Small heat shock proteins ensure that other proteins do not clot, allowing the cell to survive stress. Defects in these "small helpers" are associated with medical conditions like cataracts and cancer. Now, scientists at the Technische Universität München (TUM) have characterized a small heat shock protein responsible for embryonic development in the Caenorhabditis elegans nematode. Presumably, a similar protein exists also in humans.
Like humans, cells often face catastrophic situations. Even though cells are not threatened by hurricanes and earthquakes, the damage induced by heat or radiation is equally devastating: Important proteins that control chemical reactions, transport substances or recognize signal substances, among others, lose their structure and are rendered useless. When this happens, cell processes go out of control.
But cells have their own catastrophe prevention systems: Small heat shock proteins prevent other proteins from clotting into irregular clumps to ensure that they can retain their proper structure. This allows them to continue performing their tasks -- the cells survive. Nine of these helper proteins are currently known in the human body, and they are very versatile. They do their work in all kinds of tissue: in the brain, in heart and muscles, as well as in the lenses of our eyes where they prevent turbidity.
When small heat shock proteins cease to function properly, a broad range of ailments like cataracts, certain neuronal conditions or cancer can ensue. Scientists are thus interested in understanding precisely what the various heat shock proteins are responsible for, what their molecular structures look like and how they are regulated.
A protective protein specifically for embryonic development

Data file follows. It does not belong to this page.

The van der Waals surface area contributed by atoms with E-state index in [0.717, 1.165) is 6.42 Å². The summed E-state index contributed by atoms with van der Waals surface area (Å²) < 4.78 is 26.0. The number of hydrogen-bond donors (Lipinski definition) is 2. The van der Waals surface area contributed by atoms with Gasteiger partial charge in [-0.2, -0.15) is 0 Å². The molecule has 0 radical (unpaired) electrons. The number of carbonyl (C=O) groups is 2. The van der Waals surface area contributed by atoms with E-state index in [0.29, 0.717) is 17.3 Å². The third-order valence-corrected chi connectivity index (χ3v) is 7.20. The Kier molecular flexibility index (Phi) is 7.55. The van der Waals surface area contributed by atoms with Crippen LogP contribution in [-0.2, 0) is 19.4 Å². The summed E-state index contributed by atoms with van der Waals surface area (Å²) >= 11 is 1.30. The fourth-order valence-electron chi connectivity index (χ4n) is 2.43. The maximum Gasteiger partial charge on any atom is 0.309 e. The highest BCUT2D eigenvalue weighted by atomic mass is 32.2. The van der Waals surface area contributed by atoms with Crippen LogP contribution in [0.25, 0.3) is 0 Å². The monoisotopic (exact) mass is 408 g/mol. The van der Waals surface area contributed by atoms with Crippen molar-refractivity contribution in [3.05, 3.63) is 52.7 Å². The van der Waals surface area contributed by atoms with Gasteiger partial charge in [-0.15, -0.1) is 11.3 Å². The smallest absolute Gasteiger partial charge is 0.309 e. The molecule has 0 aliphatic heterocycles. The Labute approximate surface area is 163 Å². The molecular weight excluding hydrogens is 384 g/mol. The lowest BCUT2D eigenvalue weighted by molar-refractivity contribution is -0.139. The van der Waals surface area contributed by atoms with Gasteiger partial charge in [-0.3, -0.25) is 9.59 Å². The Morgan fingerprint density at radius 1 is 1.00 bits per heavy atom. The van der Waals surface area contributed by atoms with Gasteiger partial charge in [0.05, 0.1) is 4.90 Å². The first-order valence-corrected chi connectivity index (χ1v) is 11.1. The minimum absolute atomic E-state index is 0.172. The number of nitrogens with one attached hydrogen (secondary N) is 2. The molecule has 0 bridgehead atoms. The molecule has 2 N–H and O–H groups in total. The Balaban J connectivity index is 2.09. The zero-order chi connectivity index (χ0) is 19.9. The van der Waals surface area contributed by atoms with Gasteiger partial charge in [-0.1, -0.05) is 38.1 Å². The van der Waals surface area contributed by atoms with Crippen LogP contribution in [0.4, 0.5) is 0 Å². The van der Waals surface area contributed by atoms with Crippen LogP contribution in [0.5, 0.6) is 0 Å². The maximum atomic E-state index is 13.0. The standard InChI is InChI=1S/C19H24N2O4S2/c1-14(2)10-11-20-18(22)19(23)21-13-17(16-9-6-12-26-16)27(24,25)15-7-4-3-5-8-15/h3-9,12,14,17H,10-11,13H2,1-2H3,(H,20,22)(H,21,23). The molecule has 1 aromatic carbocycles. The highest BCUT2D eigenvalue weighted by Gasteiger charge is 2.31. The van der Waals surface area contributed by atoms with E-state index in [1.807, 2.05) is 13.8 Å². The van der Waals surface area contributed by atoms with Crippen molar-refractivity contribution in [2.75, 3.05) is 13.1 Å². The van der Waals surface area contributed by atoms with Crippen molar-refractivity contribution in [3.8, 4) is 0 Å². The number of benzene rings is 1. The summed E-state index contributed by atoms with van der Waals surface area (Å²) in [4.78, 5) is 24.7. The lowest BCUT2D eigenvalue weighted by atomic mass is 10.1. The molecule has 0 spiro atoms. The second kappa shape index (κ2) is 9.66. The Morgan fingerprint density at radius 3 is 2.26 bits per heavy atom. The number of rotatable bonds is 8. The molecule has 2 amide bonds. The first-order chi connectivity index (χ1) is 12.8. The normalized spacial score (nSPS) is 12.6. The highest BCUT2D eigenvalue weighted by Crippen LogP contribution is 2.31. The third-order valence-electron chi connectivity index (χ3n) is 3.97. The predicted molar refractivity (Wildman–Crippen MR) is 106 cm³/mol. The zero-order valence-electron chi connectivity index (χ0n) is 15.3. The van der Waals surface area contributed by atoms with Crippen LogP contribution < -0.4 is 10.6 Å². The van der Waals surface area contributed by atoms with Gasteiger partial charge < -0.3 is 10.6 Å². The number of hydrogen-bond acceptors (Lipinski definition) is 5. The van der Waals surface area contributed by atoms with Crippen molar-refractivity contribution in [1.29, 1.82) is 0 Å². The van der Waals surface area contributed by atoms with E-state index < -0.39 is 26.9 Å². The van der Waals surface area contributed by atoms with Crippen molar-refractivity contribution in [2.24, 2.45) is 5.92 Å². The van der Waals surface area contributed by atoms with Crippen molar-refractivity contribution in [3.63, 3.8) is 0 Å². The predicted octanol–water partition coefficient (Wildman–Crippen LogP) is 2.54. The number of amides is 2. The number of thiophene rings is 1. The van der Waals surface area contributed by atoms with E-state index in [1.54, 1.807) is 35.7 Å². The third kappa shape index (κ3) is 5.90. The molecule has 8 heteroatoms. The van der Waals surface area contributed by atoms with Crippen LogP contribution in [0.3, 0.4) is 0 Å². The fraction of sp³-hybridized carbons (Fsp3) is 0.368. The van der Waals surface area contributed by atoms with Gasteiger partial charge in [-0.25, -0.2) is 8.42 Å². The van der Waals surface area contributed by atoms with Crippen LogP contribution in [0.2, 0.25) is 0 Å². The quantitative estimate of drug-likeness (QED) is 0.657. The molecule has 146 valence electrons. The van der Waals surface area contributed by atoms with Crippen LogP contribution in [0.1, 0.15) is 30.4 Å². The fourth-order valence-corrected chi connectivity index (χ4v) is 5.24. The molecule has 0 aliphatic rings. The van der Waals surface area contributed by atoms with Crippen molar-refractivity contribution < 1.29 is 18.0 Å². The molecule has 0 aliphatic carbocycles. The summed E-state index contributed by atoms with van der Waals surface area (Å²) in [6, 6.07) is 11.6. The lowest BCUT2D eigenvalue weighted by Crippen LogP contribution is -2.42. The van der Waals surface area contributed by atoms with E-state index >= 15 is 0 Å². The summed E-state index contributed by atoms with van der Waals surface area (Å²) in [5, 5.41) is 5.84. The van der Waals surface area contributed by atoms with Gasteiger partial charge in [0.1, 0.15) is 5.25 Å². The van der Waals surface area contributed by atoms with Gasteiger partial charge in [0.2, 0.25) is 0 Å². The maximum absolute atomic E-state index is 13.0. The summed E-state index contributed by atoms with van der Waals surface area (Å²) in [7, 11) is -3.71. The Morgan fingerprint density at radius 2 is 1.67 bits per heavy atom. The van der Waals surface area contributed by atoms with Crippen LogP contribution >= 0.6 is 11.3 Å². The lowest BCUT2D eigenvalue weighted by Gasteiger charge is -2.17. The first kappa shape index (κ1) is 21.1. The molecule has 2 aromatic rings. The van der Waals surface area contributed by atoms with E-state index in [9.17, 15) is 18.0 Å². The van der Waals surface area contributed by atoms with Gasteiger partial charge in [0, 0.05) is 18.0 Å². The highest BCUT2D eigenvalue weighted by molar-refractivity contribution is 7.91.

A group of scientists at the TU München led by Johannes Buchner, Sevil Weinkauf, and Michael Groll, have now for the first time successfully characterized the molecular structure and function of a small heat shock protein that exists exclusively in the eggs and embryos of the Caenorhabditis elegans nematode.
The researchers determined that the Sip1 protein is responsible specifically for the development of embryos and that it is regulated via the pH value rather than temperature. "Sip1 is the only small heat shock protein that we are aware of exhibiting these properties," says Buchner. "It assumes the difficult task of maintaining the protein balance in a quickly dividing tissue and an acidic environment during the embryonic phase. No other heat shock protein can do the same." The members of the small heat shock protein family effectively share the work -- with some specialization for preventing different catastrophe scenarios.
Even though Sip1 exists only in nematodes, the implications for humans are interesting. "We do not yet know whether a protein with a similar function also plays a role in human embryonic development, but we suspect so," says Buchner. The great similarity between the small heat shock proteins of nematodes and humans in specific locations becomes apparent in the crystal structure of the Sip1 protein. The manner in which two key parts of the protein complex interact is remarkably similar to that of the alpha-B-crystallin in the lens of the human eye.
Prefabrication principles in protective proteins
Understanding the connection between structure, regulation and function of the Sip1 proteins was possible only as a result of the close collaboration between scientists from different research areas at the Department of Chemistry. In biological and biochemical experiments they first determined the significance of Sip1 for the survival of nematode embryos. They discovered how the heat shock protein prevents clotting of important embryonic proteins during heat stress when activated by a low pH value.
Electron microscopic and crystal structure analyses put a further piece of the puzzle into place. They showed that the protein is present in multiple forms comprising either 32, 28 or 24 identical subunits. In high pH environments, large complexes dominate and the protein is inactive. When, however, the pH value becomes acidic, the large oligomers dissociate and the protective protein is activated.
In future projects the scientists led by Buchner, Weinkauf and Groll hope to identify the molecular switch that triggers the dissociation of large Sip1 oligomers into the smaller ones.
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